My Uncle Bob was a baker. When he was younger, to the detriment of his family time, he worked double shifts to save $50,000 so he could become an entrepreneur. Taking that money, along with his life savings, Bob and his wife opened up a bakery, and during the first three years, spent twenty hours per day developing the business.
Over the next seven years, they sacrificed family vacations and were able to hire a few minimum wage employees to help them grow. As time passed, they hired more and more employees, increasing the wages for managers and continuingto pay minimum wage to the new workers. The business grew and they opened up forty-two more bakeries across the East Coast. By sixty-three, Uncle Bob had built a $60 million dollar business and he and his wife took home over $5 million annually. Still, his newest employees continue to make minimum wage. His first four employees, now in regional managerial positions, had become millionaires.
Yesterday, in discussions with some friends, an argument evolved regarding Uncle Bob.
One side claimed this Mom and Pop business was the epitome of the American Dream, that two folks had risked everything to build a successful business and made their fortune. They suggested the risk of capital, sacrifices of vacations and family, and dedicated hours at the beginning of their venture meant they earned and deserved their large profits. They also argued they’d created millionaires and hundreds of jobs for the people in their communities, andthat while they paid their newest workers minimum wage, these workers were low-skilled laborers who had not yet put in the hard work for the company to merit them more money.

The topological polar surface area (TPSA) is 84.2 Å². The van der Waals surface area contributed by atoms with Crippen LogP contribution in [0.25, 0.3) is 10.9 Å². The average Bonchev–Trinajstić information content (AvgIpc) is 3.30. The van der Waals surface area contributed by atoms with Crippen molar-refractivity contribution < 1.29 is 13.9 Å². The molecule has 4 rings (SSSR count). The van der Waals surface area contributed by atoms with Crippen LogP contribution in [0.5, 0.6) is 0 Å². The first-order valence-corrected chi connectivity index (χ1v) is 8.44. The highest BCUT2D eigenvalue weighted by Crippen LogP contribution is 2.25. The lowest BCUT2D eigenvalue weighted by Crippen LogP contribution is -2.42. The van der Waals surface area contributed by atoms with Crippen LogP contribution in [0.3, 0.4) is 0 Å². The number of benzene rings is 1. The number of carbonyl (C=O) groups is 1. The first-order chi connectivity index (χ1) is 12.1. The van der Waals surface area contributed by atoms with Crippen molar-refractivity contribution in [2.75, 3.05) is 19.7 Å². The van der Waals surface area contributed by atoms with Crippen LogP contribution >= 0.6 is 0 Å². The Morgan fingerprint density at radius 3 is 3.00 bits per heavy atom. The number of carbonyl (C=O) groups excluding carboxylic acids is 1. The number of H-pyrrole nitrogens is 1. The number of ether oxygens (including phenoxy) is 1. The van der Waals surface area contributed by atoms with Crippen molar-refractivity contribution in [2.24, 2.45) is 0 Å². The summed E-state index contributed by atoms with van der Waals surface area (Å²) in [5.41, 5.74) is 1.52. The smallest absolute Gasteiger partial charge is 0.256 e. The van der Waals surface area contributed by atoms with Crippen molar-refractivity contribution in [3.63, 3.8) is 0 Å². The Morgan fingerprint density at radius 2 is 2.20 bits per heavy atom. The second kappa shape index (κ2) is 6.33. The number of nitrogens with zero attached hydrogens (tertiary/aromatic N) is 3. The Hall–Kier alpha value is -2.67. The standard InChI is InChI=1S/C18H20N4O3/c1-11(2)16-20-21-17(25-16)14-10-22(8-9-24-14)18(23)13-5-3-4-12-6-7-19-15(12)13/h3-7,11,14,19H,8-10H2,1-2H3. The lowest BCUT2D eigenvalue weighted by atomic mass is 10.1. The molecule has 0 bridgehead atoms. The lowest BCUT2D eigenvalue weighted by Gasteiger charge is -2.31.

The other side contended Uncle Bob and his wife were symbolic of corporate greediness, building their business on the backs of low wage employees and continuing to pay minimum wage while they basked in the million dollar profits, while no longer working. They argued the highly paid owners surely can afford to take home less, and should increase wages for the lowest earners in the company to ensure those people have more financially secure lives. And they suggested Bob and his wife have a social responsibility to care for their employees’ needs and to recognize that the employees contribute to the success of the business just as much as the owners. They suggested the community would do better to boycott the business until the owners raised the workers’ wages.
I feel like this story encapsulates today’s diametrically opposed views of American entrepreneurship. Is there any way to reconcile the two views?